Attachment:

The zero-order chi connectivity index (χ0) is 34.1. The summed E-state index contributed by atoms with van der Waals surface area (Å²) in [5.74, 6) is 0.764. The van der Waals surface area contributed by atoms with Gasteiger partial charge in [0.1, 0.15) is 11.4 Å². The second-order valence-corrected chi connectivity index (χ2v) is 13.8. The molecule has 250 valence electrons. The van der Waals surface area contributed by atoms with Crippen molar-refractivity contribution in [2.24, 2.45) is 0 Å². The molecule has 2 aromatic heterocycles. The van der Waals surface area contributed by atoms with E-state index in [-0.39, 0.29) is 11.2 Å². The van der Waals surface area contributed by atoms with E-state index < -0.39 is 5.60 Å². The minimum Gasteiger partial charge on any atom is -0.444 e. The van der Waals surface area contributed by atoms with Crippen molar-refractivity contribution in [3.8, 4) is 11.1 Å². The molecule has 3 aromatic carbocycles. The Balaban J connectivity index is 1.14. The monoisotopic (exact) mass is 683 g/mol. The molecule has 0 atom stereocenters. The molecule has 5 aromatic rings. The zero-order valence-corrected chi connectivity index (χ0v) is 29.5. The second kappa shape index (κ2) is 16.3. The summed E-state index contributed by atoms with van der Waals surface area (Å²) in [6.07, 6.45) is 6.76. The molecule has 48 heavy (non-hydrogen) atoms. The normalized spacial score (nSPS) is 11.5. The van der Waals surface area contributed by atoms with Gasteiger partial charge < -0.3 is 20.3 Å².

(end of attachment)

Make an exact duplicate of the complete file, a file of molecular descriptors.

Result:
The zero-order chi connectivity index (χ0) is 34.1. The summed E-state index contributed by atoms with van der Waals surface area (Å²) in [5.74, 6) is 0.764. The van der Waals surface area contributed by atoms with Gasteiger partial charge in [0.1, 0.15) is 11.4 Å². The second-order valence-corrected chi connectivity index (χ2v) is 13.8. The molecule has 250 valence electrons. The van der Waals surface area contributed by atoms with Crippen molar-refractivity contribution in [2.24, 2.45) is 0 Å². The molecule has 2 aromatic heterocycles. The van der Waals surface area contributed by atoms with E-state index in [-0.39, 0.29) is 11.2 Å². The van der Waals surface area contributed by atoms with E-state index < -0.39 is 5.60 Å². The minimum Gasteiger partial charge on any atom is -0.444 e. The van der Waals surface area contributed by atoms with Crippen molar-refractivity contribution in [3.8, 4) is 11.1 Å². The molecule has 3 aromatic carbocycles. The Balaban J connectivity index is 1.14. The monoisotopic (exact) mass is 683 g/mol. The molecule has 0 atom stereocenters. The molecule has 5 aromatic rings. The zero-order valence-corrected chi connectivity index (χ0v) is 29.5. The second kappa shape index (κ2) is 16.3. The summed E-state index contributed by atoms with van der Waals surface area (Å²) in [6.07, 6.45) is 6.76. The molecule has 48 heavy (non-hydrogen) atoms. The normalized spacial score (nSPS) is 11.5. The van der Waals surface area contributed by atoms with Gasteiger partial charge < -0.3 is 20.3 Å².